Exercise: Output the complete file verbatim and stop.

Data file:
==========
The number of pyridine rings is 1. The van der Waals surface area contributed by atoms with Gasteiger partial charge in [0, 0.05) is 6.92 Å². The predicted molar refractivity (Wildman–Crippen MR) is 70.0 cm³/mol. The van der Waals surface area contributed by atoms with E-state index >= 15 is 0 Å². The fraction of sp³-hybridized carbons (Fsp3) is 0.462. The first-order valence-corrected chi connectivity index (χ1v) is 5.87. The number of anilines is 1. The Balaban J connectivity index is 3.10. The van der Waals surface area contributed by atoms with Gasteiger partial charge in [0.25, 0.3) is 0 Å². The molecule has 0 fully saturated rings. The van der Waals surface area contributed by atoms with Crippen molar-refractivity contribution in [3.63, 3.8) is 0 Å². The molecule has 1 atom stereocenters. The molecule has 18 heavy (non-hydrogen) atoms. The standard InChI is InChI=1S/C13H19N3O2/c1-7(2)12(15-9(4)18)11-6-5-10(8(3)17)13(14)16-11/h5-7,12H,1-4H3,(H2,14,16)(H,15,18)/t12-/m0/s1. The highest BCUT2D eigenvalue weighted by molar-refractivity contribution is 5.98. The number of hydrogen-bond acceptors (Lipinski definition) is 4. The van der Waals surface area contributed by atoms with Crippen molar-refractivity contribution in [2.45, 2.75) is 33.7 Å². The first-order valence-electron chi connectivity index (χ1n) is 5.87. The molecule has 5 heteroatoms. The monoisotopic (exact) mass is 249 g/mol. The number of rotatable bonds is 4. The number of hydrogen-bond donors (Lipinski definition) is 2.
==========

The number of pyridine rings is 1. The van der Waals surface area contributed by atoms with Gasteiger partial charge in [0, 0.05) is 6.92 Å². The predicted molar refractivity (Wildman–Crippen MR) is 70.0 cm³/mol. The van der Waals surface area contributed by atoms with E-state index >= 15 is 0 Å². The fraction of sp³-hybridized carbons (Fsp3) is 0.462. The first-order valence-corrected chi connectivity index (χ1v) is 5.87. The number of anilines is 1. The Balaban J connectivity index is 3.10. The van der Waals surface area contributed by atoms with Gasteiger partial charge in [0.25, 0.3) is 0 Å². The molecule has 0 fully saturated rings. The van der Waals surface area contributed by atoms with Crippen molar-refractivity contribution in [3.63, 3.8) is 0 Å². The molecule has 1 atom stereocenters. The molecule has 18 heavy (non-hydrogen) atoms. The standard InChI is InChI=1S/C13H19N3O2/c1-7(2)12(15-9(4)18)11-6-5-10(8(3)17)13(14)16-11/h5-7,12H,1-4H3,(H2,14,16)(H,15,18)/t12-/m0/s1. The highest BCUT2D eigenvalue weighted by molar-refractivity contribution is 5.98. The number of hydrogen-bond acceptors (Lipinski definition) is 4. The van der Waals surface area contributed by atoms with Crippen molar-refractivity contribution in [2.45, 2.75) is 33.7 Å². The first-order valence-electron chi connectivity index (χ1n) is 5.87. The molecule has 5 heteroatoms. The monoisotopic (exact) mass is 249 g/mol. The number of rotatable bonds is 4. The number of hydrogen-bond donors (Lipinski definition) is 2.